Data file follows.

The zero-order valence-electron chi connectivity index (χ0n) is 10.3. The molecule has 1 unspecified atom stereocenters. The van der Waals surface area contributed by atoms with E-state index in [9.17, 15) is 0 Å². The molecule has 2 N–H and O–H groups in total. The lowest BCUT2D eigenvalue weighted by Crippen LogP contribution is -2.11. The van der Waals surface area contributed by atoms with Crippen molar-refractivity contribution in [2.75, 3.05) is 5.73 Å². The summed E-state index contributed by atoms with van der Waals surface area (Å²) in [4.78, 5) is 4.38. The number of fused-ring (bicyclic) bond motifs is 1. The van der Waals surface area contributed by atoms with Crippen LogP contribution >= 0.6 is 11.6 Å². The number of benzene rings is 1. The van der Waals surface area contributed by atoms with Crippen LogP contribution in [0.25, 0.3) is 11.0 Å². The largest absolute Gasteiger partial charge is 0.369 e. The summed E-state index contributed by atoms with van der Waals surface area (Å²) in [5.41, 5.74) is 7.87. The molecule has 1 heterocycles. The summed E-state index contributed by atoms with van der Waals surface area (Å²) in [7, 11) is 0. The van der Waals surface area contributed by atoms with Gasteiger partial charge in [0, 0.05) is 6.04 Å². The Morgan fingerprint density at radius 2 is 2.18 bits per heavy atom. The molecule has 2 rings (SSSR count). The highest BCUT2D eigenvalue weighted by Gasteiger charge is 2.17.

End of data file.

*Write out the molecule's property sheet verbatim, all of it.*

The zero-order valence-electron chi connectivity index (χ0n) is 10.3. The molecule has 1 unspecified atom stereocenters. The van der Waals surface area contributed by atoms with E-state index in [9.17, 15) is 0 Å². The molecule has 2 N–H and O–H groups in total. The lowest BCUT2D eigenvalue weighted by Crippen LogP contribution is -2.11. The van der Waals surface area contributed by atoms with Crippen molar-refractivity contribution in [2.75, 3.05) is 5.73 Å². The summed E-state index contributed by atoms with van der Waals surface area (Å²) in [4.78, 5) is 4.38. The number of fused-ring (bicyclic) bond motifs is 1. The van der Waals surface area contributed by atoms with Crippen LogP contribution >= 0.6 is 11.6 Å². The number of benzene rings is 1. The van der Waals surface area contributed by atoms with Crippen LogP contribution in [0.25, 0.3) is 11.0 Å². The largest absolute Gasteiger partial charge is 0.369 e. The summed E-state index contributed by atoms with van der Waals surface area (Å²) in [5.41, 5.74) is 7.87. The molecule has 1 heterocycles. The summed E-state index contributed by atoms with van der Waals surface area (Å²) in [7, 11) is 0. The van der Waals surface area contributed by atoms with Gasteiger partial charge in [0, 0.05) is 6.04 Å². The Morgan fingerprint density at radius 2 is 2.18 bits per heavy atom. The molecule has 2 rings (SSSR count). The highest BCUT2D eigenvalue weighted by Gasteiger charge is 2.17.